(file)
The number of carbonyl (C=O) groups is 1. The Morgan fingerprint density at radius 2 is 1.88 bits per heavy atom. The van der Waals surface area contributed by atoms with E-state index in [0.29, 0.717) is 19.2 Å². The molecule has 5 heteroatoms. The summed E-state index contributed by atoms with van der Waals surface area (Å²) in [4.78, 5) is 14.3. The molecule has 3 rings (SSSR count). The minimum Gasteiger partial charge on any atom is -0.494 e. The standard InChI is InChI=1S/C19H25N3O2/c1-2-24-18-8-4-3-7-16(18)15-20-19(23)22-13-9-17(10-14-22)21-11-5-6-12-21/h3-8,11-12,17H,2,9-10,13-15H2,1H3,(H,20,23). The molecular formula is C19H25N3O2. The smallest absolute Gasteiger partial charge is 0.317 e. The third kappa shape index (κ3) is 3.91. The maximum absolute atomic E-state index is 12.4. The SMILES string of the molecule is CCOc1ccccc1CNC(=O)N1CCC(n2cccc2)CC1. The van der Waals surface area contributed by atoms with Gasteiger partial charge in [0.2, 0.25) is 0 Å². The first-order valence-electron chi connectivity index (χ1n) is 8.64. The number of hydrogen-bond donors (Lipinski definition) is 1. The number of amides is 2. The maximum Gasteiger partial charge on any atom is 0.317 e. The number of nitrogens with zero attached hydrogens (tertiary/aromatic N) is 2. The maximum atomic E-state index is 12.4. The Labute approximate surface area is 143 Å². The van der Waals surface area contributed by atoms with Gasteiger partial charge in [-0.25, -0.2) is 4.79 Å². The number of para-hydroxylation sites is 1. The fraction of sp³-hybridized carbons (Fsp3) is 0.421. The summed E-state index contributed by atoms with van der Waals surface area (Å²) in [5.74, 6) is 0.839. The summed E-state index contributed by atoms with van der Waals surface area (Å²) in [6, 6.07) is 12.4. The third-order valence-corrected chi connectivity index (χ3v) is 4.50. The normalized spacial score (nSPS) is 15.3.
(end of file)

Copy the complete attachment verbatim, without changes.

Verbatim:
The number of carbonyl (C=O) groups is 1. The Morgan fingerprint density at radius 2 is 1.88 bits per heavy atom. The van der Waals surface area contributed by atoms with E-state index in [0.29, 0.717) is 19.2 Å². The molecule has 5 heteroatoms. The summed E-state index contributed by atoms with van der Waals surface area (Å²) in [4.78, 5) is 14.3. The molecule has 3 rings (SSSR count). The minimum Gasteiger partial charge on any atom is -0.494 e. The standard InChI is InChI=1S/C19H25N3O2/c1-2-24-18-8-4-3-7-16(18)15-20-19(23)22-13-9-17(10-14-22)21-11-5-6-12-21/h3-8,11-12,17H,2,9-10,13-15H2,1H3,(H,20,23). The molecular formula is C19H25N3O2. The smallest absolute Gasteiger partial charge is 0.317 e. The third kappa shape index (κ3) is 3.91. The maximum absolute atomic E-state index is 12.4. The SMILES string of the molecule is CCOc1ccccc1CNC(=O)N1CCC(n2cccc2)CC1. The van der Waals surface area contributed by atoms with Gasteiger partial charge in [0.2, 0.25) is 0 Å². The first-order valence-electron chi connectivity index (χ1n) is 8.64. The number of hydrogen-bond donors (Lipinski definition) is 1. The number of amides is 2. The maximum Gasteiger partial charge on any atom is 0.317 e. The number of nitrogens with zero attached hydrogens (tertiary/aromatic N) is 2. The maximum atomic E-state index is 12.4. The Labute approximate surface area is 143 Å². The van der Waals surface area contributed by atoms with Gasteiger partial charge in [-0.25, -0.2) is 4.79 Å². The number of para-hydroxylation sites is 1. The fraction of sp³-hybridized carbons (Fsp3) is 0.421. The summed E-state index contributed by atoms with van der Waals surface area (Å²) in [5.74, 6) is 0.839. The summed E-state index contributed by atoms with van der Waals surface area (Å²) in [6, 6.07) is 12.4. The third-order valence-corrected chi connectivity index (χ3v) is 4.50. The normalized spacial score (nSPS) is 15.3.